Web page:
&BmpDC, m_nBmpX+m_nW*2, m_nBmpY, SRCCOPY);
break;
}

BmpDC.SelectObject(pOldBmp);
}


Value of m_nStatus member is assigned in OnLButtonDown(), OnLButtonUp() and OnMouseMove() functions. OnLButtonDown(), OnLButtonUp() are clear. OnMouseMove() I had implemented so:

void CColorBtn::OnMouseMove(UINT nFlags, CPoint point)
{

if(GetCapture()!=this){
     SetCapture();
}

CRect WinRect(0,0,m_nW, m_nH);

if(WinRect.PtInRect(point)){
      m_nStatus = Light;     
}
else{

m_nStatus = Normal;
if(GetCapture()==this){
bool bRet = ReleaseCapture();
if(!bRet){

      ASSERT(0);

}
}
}

CButton::OnMouseMove(nFlags, point);
Invalidate(FALSE);
UpdateWindow();

}

     I hade captured mouse to determine the moment when mouse pointer left the button shape. Other ways is using TRACKMOUSEEVENT or checking mouse pointer from OnTime(), OnIdle() functions.
     Button coordinates are assigned in the class constructor. Move() function places button window to its coordinates.

Radio Buttons and Check Boxes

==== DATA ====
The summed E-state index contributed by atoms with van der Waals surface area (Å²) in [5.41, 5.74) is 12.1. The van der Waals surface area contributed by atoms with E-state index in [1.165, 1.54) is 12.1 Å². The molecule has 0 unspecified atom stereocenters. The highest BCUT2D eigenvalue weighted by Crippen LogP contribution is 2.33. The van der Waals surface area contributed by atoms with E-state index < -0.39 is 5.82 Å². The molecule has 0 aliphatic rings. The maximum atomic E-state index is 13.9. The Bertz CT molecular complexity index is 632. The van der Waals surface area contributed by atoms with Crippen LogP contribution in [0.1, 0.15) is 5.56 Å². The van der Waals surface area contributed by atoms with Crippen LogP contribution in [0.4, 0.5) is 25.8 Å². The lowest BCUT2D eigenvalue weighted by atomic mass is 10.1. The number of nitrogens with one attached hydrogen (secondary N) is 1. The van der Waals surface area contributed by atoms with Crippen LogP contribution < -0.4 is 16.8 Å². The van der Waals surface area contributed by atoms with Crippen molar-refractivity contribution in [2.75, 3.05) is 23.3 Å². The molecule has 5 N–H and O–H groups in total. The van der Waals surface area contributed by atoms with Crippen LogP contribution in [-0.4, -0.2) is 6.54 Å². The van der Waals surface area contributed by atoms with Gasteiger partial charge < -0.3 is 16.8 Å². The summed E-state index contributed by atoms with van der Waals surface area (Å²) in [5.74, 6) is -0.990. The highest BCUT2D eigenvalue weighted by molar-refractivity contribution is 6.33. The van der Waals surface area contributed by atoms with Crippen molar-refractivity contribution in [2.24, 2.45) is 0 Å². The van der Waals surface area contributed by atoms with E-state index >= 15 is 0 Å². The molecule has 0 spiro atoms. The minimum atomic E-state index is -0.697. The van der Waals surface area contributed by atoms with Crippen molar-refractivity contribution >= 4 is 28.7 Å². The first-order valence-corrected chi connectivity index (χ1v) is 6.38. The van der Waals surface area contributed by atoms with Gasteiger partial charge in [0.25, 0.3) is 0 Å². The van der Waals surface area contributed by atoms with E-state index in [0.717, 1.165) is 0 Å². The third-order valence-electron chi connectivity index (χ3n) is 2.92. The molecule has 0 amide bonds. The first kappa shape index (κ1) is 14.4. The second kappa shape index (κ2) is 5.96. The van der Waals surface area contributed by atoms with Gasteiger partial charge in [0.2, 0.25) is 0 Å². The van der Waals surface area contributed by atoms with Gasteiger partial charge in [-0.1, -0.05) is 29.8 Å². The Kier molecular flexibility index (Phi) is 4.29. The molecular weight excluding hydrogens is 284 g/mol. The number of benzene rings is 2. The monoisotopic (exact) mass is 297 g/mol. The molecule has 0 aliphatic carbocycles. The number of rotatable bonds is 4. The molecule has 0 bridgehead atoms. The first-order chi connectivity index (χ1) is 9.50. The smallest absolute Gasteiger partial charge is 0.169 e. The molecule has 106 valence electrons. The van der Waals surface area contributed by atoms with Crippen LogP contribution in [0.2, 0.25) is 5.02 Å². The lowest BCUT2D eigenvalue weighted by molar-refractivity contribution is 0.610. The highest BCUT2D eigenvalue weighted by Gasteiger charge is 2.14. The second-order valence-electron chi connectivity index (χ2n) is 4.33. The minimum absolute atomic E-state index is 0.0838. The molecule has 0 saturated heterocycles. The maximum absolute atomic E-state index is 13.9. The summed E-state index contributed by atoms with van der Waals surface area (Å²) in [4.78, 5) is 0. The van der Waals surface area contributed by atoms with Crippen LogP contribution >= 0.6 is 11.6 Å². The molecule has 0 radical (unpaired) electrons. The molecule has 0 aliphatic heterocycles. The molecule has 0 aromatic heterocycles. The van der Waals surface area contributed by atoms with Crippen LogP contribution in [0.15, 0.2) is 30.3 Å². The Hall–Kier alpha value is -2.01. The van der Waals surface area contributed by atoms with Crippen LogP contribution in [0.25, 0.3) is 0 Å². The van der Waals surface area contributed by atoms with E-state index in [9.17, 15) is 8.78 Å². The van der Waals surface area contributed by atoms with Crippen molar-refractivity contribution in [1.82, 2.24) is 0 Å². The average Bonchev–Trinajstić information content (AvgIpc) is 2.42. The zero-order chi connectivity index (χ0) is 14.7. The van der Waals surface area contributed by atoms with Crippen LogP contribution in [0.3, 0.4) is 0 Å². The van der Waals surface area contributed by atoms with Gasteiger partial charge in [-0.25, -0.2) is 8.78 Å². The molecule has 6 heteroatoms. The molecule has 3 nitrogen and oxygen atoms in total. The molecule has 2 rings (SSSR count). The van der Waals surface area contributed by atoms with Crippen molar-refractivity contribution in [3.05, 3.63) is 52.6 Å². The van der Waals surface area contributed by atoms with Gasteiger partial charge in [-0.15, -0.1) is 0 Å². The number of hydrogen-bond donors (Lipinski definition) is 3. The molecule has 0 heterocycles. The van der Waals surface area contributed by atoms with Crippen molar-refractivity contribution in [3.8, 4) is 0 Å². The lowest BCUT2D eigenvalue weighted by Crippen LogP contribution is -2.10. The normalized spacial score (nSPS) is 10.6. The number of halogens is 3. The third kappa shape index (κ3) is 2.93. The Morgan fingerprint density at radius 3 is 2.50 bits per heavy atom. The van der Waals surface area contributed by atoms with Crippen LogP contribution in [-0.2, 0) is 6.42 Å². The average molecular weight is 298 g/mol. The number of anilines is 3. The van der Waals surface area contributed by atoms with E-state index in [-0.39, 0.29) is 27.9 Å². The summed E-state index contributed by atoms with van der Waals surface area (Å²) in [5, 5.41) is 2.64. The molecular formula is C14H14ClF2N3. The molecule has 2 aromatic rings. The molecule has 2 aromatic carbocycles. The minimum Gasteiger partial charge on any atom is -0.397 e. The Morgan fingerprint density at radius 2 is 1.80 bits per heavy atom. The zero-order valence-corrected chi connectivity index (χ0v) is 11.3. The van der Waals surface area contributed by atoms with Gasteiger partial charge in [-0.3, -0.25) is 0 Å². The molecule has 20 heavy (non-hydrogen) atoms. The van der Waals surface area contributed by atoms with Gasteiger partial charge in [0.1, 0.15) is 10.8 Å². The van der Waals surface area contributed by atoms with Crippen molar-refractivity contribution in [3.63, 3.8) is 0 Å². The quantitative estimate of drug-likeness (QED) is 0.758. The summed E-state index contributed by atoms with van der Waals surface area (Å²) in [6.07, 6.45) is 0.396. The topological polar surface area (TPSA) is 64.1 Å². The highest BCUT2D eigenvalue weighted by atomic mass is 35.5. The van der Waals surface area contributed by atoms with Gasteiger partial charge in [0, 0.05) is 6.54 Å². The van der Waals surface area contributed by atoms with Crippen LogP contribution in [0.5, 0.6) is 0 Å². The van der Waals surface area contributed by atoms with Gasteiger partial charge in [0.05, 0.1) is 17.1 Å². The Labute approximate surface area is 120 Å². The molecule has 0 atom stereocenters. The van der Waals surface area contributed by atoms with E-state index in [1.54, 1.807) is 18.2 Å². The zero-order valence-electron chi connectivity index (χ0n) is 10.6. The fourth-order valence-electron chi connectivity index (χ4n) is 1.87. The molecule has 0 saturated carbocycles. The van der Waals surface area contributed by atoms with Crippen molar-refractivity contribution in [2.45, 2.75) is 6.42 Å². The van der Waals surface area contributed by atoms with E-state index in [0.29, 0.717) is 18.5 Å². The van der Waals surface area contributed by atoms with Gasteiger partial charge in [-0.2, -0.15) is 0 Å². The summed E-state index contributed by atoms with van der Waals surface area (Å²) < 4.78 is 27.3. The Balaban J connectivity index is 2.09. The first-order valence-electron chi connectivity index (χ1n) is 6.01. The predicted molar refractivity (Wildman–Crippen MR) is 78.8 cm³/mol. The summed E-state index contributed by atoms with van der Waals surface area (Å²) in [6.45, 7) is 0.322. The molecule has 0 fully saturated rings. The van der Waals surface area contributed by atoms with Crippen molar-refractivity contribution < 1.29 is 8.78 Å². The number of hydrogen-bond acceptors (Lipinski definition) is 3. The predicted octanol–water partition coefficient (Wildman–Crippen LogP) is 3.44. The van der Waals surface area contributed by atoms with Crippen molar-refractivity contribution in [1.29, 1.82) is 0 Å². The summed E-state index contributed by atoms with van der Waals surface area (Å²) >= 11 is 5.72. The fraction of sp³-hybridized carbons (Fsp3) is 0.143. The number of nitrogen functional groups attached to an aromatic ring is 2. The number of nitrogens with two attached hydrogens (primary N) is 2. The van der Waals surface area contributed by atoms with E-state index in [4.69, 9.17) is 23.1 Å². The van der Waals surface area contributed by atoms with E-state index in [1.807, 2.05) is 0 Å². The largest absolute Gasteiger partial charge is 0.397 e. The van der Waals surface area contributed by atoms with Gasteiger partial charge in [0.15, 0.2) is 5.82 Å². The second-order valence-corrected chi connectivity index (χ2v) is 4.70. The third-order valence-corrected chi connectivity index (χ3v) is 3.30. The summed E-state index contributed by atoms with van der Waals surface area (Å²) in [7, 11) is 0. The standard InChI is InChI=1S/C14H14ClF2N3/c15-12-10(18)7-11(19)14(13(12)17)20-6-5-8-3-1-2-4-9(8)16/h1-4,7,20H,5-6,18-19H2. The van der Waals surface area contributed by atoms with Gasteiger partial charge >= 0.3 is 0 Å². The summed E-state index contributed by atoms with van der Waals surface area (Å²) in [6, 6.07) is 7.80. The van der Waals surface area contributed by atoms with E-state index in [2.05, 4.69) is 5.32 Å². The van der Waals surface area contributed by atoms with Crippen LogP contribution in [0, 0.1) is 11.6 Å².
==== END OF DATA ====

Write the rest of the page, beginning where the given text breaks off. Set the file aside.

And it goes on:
Radio Buttons and Check Boxes have not "Owner Draw" parameter. In this demo project I have not used this buttons. But I used them before.
As any windows this buttons have window procedure. If we catch this procedure we can change any window functionality. We need catch drawing. To do so:
     1) Using GetDlgItem function we could receive the handle of button window(SDK) or pointer to CWnd (MFC);
     2) Using GetWindowLong function we can change window proc function to our code.
     3) Then we draw what we need while process WM_ENABLE, BM_SETSTATE, BM_SETCHECK, WM_PAINT messages. Do not ask me why it so. All questions send to Microsoft;-) I was tracing all button messages to define when drawing took place.

Links

The technique was described in this article I used in the projects:
BSAlarm, http://www.brigsoft.com/bsalarm
Color Chains game, http://www.brigsoft.com/colorch

(C) Alex Rest, 2002